I remember graduating college and wondering, “Now what?” Not only did I not know exactly what my career was going to be, I had very little understanding of managing my finances.
Whether you are just starting out, building a business, or in the prime of your career, it is vital you understand how to properly take care of your money long term. How much do you invest? And where? What about retirement?
Between watching two financially savvy girlfriends of mine invest their money and reading Suze Orman’s “Women and Money”, I began to understand how to make my money work for me.
One of the first things I learned was how to manage my own finances. Don’t rely on anyone else to do this for you. My best friend’s mother said, “The most important thing you can do in life is to learn to take care of yourself. Don’t rely on others. And don’t expect others to take care of you. Learn to do it yourself and this includes your finances.”
Women often make the mistake of relinquishing financial control to the men in their lives. Whether it is a partner or family member, they let go of the financial reigns.
Sometimes they do this because they are old-fashioned or because they simply don’t want the responsibility. Later in life, these women are not in a good position to handle their own finances. Why? They didn’t learn about managing money at an early age and therefore don’t have the tools to do it in later life when they need it.
Another important financial goal is to focus on retirement even at an early age. Make a commitment to dedicate 10% of your income to retirement starting in your 20’s. Did you know that saving 10% of your income starting in your 20’s at a $50,000 a year salary could become $2.2 million dollars at retirement? Start building your nest egg early and it will pay off for you in the long run.
This may seem harsh, but don’t make emotional money mistakes. This can include a friend, loved one, or co-worker asking to borrow money from you.
I can’t tell you how many times I’ve seen this happen to people I know and they always regret it. I’ve even made this mistake myself only to later regret it when I was never paid back.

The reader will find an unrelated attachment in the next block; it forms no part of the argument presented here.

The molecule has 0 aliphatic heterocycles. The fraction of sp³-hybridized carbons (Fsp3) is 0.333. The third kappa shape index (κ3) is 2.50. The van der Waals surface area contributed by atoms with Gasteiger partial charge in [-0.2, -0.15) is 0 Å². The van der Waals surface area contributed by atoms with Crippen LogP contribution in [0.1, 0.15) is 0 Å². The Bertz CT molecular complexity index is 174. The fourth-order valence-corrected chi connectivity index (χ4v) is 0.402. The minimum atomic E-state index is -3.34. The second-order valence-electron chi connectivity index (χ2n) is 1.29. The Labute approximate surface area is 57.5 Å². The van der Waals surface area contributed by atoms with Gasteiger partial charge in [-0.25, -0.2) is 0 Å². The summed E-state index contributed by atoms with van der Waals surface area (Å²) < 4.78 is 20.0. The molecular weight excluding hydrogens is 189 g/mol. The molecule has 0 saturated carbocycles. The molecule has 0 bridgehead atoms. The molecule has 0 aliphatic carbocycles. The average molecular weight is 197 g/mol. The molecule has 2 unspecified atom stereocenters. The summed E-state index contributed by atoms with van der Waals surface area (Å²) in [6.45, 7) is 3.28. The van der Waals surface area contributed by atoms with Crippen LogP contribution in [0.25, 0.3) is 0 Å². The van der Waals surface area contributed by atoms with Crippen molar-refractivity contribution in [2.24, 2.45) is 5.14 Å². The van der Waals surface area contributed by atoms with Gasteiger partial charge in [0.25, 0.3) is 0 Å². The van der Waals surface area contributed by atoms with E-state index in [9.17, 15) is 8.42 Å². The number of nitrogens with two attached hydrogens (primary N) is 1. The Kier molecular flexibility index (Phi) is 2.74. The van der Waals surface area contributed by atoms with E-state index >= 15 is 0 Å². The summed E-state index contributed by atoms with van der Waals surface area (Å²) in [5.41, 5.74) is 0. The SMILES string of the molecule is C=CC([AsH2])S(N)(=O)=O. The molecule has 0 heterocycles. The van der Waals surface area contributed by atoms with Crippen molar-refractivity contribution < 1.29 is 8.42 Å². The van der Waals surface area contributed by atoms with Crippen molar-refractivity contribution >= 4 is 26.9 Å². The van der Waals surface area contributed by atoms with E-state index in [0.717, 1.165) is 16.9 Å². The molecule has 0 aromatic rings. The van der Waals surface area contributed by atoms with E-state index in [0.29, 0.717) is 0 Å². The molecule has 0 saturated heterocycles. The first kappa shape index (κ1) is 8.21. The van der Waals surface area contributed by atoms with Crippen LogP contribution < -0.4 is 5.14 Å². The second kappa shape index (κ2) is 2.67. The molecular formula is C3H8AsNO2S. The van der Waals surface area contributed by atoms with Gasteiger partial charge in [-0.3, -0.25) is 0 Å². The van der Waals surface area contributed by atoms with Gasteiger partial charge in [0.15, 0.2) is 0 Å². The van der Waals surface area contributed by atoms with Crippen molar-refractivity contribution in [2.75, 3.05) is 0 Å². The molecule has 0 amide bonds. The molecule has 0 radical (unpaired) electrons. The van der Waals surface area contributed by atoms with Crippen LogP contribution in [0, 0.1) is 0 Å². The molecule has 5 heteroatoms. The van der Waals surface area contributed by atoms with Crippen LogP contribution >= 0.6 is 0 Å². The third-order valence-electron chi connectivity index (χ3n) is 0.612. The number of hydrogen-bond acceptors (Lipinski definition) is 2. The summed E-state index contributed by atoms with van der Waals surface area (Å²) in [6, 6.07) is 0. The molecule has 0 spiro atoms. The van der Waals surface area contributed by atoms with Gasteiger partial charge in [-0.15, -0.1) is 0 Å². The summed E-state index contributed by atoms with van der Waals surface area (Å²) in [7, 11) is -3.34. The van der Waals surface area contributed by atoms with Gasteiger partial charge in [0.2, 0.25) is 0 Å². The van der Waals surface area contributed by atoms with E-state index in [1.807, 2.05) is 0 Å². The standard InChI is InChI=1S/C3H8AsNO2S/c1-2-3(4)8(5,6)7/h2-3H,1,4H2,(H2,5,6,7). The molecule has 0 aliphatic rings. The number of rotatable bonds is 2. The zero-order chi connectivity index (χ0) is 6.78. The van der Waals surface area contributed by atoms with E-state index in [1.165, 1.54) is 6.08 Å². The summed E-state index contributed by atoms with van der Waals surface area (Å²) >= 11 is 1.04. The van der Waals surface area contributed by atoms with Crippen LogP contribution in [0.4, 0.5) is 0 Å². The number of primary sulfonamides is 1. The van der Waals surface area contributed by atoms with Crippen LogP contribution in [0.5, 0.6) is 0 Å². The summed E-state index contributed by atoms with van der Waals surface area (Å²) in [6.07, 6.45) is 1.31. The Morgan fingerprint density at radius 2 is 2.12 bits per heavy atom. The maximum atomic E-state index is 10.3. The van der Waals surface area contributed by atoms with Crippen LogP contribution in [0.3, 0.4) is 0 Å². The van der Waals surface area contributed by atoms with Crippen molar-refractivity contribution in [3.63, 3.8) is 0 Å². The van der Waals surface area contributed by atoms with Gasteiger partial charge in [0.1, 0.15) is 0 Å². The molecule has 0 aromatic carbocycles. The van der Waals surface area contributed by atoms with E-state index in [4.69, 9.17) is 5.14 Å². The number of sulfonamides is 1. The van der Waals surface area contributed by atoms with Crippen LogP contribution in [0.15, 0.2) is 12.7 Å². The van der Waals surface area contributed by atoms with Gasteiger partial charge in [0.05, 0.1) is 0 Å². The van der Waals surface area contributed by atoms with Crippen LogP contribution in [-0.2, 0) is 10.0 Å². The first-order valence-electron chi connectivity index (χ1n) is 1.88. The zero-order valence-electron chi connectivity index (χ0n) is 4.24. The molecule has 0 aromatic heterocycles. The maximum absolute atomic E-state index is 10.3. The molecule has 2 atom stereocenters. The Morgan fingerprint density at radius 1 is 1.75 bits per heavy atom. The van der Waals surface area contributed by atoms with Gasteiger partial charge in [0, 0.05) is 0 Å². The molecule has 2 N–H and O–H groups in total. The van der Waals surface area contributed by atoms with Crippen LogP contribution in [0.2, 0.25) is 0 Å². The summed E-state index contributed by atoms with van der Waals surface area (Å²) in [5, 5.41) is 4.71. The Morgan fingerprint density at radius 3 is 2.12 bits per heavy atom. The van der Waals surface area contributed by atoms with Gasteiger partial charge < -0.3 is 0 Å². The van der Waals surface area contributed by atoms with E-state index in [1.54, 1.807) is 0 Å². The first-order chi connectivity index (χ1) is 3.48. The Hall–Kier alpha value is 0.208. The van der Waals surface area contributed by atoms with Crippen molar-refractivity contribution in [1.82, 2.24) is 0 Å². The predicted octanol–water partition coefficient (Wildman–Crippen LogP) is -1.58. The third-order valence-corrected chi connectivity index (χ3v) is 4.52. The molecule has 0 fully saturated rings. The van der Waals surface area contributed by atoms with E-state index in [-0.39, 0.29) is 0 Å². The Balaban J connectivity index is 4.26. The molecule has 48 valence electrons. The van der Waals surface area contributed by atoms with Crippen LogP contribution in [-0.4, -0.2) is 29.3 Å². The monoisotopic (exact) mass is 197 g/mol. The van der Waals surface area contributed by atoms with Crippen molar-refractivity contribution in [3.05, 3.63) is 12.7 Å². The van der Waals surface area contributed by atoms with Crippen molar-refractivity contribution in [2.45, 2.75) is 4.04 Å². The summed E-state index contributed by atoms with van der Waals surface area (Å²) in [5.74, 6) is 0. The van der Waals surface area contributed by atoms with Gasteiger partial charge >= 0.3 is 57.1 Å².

If someone can’t pay a debt off to a lender, what makes you think they can pay YOU back? Not only is this stressful, quite often it leads to the end of the friendship. It is difficult, but don’t loan out money unless you are OK with losing it for good.
Along these lines, never co-sign on a loan for anyone. Co-signing basically means if, for any reason, they can’t pay back the loan, you are responsible. Unless you are willing to assume the payments for this loan and a lowered credit score, don’t do it.
If you are getting married, get a prenuptial agreement. I know this may counteract romance, but marriage is a legally binding contract and must be looked upon this way.
Remember, you are entering into a financially binding contract between two people. You need to protect your assets. For example, if you have been working on an IRA, make certain he is not entitled to it should you get a divorce. And this goes for all assets accrued during the course of your marriage.
Once again, I have seen friends of mine lose a large amount financially because they didn’t have a prenuptial agreement in place.
Also, don’t take on your spouse’s debt when you get married. Make certain both members are debt-free before deciding on marriage. Don’t be afraid to talk freely about both of your financial situations before you get married. You need to know this information and it should not be considered rude or intrusive for you to ask.
Make certain you know who you are dealing with and what their financial situation is before you enter into marriage. Remember, choosing a fiscally irresponsible partner will ruin your financial well-being.
Throughout my investing, I have learned to find financial friends. These are people that I have learned about investing and saving from. Whether this is a trusted friend, family member, or someone you can call a mentor, it is important to have someone to confide in and ask financial questions.
For example, one of my friends was the Valedictorian at Harvard and was a former day trader on Wall Street. I am always emailing and calling him for financial advice. He is someone I go to when I am making financial decisions and I feel confident in his advice because I have known him for almost 20 years.
Also if you are in your 20’s or 30’s, keep 80% in stocks and 20% in bonds because you have time to ride out the stock swings. If you are in your 50’s and 60’s, keep 40% in bonds to help your portfolio when stocks are slumping. Don’t stop investing into your retirement accounts even if you have a difficult year. As much as you can, continue to invest yearly.
And finally, have a financial nest egg for emergencies. This should be enough to cover all of your expenses for up to eight months in case something comes up. I know this sounds like a lot, but you don’t want to rack up massive debt, and the interest payments that go with it, because of an unexpected emergency. If you are married, put this emergency fund in a separate place so no one has access to it except for you. This is something for you to fall back on just in case you need it.
By following these simple steps, you are off to a good start towards your financial destiny. Remember, you can control a secure financial future and there’s nothing more valuable than that.
Culled from Viva Glam Magazine